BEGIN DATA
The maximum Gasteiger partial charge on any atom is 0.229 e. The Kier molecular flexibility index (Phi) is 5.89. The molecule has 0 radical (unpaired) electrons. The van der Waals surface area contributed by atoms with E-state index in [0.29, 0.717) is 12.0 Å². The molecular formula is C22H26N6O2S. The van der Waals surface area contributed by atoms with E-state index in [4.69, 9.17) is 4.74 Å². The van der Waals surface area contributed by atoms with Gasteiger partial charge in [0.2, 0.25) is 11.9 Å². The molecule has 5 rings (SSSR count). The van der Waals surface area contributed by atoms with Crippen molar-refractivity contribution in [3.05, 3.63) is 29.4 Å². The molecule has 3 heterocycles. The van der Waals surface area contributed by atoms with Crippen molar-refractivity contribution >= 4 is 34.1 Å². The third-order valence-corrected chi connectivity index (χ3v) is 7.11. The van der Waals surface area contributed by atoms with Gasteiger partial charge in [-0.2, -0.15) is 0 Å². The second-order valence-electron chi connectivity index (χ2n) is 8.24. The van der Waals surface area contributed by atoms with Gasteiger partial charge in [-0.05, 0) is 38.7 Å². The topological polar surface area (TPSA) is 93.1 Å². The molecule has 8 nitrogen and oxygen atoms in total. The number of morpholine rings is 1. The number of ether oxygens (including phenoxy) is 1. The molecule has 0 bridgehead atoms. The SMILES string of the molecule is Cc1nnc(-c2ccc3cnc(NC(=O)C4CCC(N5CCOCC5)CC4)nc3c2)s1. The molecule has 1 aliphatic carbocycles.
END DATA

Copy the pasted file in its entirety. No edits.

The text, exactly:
The maximum Gasteiger partial charge on any atom is 0.229 e. The Kier molecular flexibility index (Phi) is 5.89. The molecule has 0 radical (unpaired) electrons. The van der Waals surface area contributed by atoms with E-state index in [0.29, 0.717) is 12.0 Å². The molecular formula is C22H26N6O2S. The van der Waals surface area contributed by atoms with E-state index in [4.69, 9.17) is 4.74 Å². The van der Waals surface area contributed by atoms with Gasteiger partial charge in [0.2, 0.25) is 11.9 Å². The molecule has 5 rings (SSSR count). The van der Waals surface area contributed by atoms with Crippen molar-refractivity contribution in [3.05, 3.63) is 29.4 Å². The molecule has 3 heterocycles. The van der Waals surface area contributed by atoms with Crippen molar-refractivity contribution >= 4 is 34.1 Å². The third-order valence-corrected chi connectivity index (χ3v) is 7.11. The van der Waals surface area contributed by atoms with Gasteiger partial charge in [-0.2, -0.15) is 0 Å². The second-order valence-electron chi connectivity index (χ2n) is 8.24. The van der Waals surface area contributed by atoms with Gasteiger partial charge in [-0.05, 0) is 38.7 Å². The topological polar surface area (TPSA) is 93.1 Å². The molecule has 8 nitrogen and oxygen atoms in total. The number of morpholine rings is 1. The number of ether oxygens (including phenoxy) is 1. The molecule has 0 bridgehead atoms. The SMILES string of the molecule is Cc1nnc(-c2ccc3cnc(NC(=O)C4CCC(N5CCOCC5)CC4)nc3c2)s1. The molecule has 1 aliphatic carbocycles.